Our group is conducting a research programm at the interface between particle physics and cosmology, addressing major puzzles towards a deeper understanding of the Universe, such as the origin of the matter-antimatter asymmetry or the nature of the Dark Energy. We are doing low energy precision experiments using mainly Ultra-cold neutrons (UCNs). Currently we are focussing on two main projects: the search for the neutron electric dipole moment (nEDM) at the Paul Scherrer Institute in Switzerland and the measurement of quantum states of neutrons in the gravity field (GRANIT) at the Institute Laue Langevin in Grenoble.
Bearing no electric charge, the neutron is hardly interacting with matter. However, in certain conditions, a neutron could be reflected at a surface, like light. This is a manifestation of the wave-particle duality. The ability for a neutron to bounce at a surface depends on its velocity. Fast neutrons are never reflected. Cold neutrons, being slower, can be reflected a small angle of incidence. Ultracold neutrons, with a velocity slower than 30 km/h, are reflected at any angle of incidence for almost all materials.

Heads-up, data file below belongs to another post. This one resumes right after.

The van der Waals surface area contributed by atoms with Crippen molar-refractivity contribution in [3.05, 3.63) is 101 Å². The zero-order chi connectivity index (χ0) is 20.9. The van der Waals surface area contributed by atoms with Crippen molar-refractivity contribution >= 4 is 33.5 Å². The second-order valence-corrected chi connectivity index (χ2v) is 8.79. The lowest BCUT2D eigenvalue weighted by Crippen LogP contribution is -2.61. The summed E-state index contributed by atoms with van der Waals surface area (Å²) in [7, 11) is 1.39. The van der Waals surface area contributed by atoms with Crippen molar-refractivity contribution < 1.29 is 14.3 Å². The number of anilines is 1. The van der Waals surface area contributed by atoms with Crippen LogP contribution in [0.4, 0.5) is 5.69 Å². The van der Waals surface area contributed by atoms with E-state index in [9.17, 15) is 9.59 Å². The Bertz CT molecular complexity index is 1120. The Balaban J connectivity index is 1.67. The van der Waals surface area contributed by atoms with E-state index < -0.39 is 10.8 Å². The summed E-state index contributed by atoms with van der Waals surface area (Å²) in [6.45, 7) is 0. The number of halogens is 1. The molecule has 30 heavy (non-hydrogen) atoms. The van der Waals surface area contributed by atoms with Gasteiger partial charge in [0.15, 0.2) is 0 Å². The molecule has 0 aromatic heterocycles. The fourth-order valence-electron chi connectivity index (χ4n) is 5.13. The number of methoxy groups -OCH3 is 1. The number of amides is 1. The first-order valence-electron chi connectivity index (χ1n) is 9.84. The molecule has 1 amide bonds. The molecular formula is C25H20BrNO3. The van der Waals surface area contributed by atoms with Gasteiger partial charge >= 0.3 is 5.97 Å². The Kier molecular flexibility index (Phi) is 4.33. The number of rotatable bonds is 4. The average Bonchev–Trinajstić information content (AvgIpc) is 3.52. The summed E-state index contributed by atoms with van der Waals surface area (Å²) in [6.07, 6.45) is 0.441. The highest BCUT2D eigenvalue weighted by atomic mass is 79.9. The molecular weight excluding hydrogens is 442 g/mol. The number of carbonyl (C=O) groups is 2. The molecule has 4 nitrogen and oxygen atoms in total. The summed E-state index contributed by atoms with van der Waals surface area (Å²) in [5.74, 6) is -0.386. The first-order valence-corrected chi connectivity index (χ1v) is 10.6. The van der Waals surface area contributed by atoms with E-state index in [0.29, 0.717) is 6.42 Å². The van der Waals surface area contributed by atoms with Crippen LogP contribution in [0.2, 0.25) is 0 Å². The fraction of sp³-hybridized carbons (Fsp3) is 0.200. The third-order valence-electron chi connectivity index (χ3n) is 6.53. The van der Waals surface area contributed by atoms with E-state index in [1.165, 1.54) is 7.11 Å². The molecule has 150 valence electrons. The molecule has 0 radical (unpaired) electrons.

Making use of Ultracold neutrons
- Neutron storage
Ultracold neutrons can be stored in magnetic or material bottles. It is thus possible observe and manipulate neutrons for long periods, ranging up to several minutes (the mean decay lifetime of the neutron is 15 minutes). Experiments using stored Ultracold neutrons allow in general an increased sensitivity, in comparison with experiments using neutron beams. The measurement of the neutron electric dipole moment (the nEDM experiment) is profitting from this enhanced sensitivity.
- Studiing gravity
Due to their low velocity, gravity affects Ultracold neutrons a lot. A neutron with a velocity of 30 km/h can at most rise 3 m before falling down in the gravity field. Therefore Ultracold neutrons are a unique tool to study gravity in the microscopic world (the GRANIT experiment).